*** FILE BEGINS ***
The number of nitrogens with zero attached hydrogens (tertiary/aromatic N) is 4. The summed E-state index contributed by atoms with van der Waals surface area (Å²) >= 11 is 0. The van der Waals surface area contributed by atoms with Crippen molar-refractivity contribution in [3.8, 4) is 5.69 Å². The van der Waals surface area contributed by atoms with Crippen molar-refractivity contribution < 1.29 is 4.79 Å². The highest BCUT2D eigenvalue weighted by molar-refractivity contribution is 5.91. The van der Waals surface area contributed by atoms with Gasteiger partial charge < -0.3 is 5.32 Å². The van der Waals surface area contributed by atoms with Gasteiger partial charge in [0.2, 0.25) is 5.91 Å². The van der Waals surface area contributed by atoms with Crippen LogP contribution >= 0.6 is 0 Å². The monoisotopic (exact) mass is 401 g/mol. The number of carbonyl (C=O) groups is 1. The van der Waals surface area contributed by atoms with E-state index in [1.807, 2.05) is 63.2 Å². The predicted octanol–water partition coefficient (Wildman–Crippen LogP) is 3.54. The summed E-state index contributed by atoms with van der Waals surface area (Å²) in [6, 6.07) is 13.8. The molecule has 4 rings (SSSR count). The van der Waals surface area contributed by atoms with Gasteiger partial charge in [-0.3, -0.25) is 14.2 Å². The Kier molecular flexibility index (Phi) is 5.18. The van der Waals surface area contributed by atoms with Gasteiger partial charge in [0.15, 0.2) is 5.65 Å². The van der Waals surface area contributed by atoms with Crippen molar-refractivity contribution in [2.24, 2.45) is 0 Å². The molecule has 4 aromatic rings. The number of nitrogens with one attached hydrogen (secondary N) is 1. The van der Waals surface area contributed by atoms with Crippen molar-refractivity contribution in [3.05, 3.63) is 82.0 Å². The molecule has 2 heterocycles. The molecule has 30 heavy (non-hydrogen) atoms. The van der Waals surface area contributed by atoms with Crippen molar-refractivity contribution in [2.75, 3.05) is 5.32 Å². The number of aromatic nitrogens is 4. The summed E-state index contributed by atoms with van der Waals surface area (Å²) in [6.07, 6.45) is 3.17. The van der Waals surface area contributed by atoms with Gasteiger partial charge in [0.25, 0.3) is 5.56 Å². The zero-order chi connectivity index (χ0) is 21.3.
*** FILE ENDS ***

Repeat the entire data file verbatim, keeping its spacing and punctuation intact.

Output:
The number of nitrogens with zero attached hydrogens (tertiary/aromatic N) is 4. The summed E-state index contributed by atoms with van der Waals surface area (Å²) >= 11 is 0. The van der Waals surface area contributed by atoms with Crippen molar-refractivity contribution in [3.8, 4) is 5.69 Å². The van der Waals surface area contributed by atoms with Crippen molar-refractivity contribution < 1.29 is 4.79 Å². The highest BCUT2D eigenvalue weighted by molar-refractivity contribution is 5.91. The van der Waals surface area contributed by atoms with Gasteiger partial charge < -0.3 is 5.32 Å². The van der Waals surface area contributed by atoms with Gasteiger partial charge in [0.2, 0.25) is 5.91 Å². The van der Waals surface area contributed by atoms with Crippen LogP contribution >= 0.6 is 0 Å². The monoisotopic (exact) mass is 401 g/mol. The number of carbonyl (C=O) groups is 1. The van der Waals surface area contributed by atoms with E-state index in [1.807, 2.05) is 63.2 Å². The predicted octanol–water partition coefficient (Wildman–Crippen LogP) is 3.54. The summed E-state index contributed by atoms with van der Waals surface area (Å²) in [6, 6.07) is 13.8. The molecule has 4 rings (SSSR count). The van der Waals surface area contributed by atoms with Gasteiger partial charge in [-0.3, -0.25) is 14.2 Å². The Kier molecular flexibility index (Phi) is 5.18. The van der Waals surface area contributed by atoms with Gasteiger partial charge in [0.15, 0.2) is 5.65 Å². The van der Waals surface area contributed by atoms with Crippen molar-refractivity contribution in [2.24, 2.45) is 0 Å². The molecule has 4 aromatic rings. The number of nitrogens with one attached hydrogen (secondary N) is 1. The van der Waals surface area contributed by atoms with Crippen molar-refractivity contribution in [3.05, 3.63) is 82.0 Å². The molecule has 2 heterocycles. The molecule has 30 heavy (non-hydrogen) atoms. The van der Waals surface area contributed by atoms with Crippen molar-refractivity contribution in [2.75, 3.05) is 5.32 Å². The number of aromatic nitrogens is 4. The summed E-state index contributed by atoms with van der Waals surface area (Å²) in [6.07, 6.45) is 3.17. The van der Waals surface area contributed by atoms with Gasteiger partial charge in [0.25, 0.3) is 5.56 Å². The zero-order chi connectivity index (χ0) is 21.3.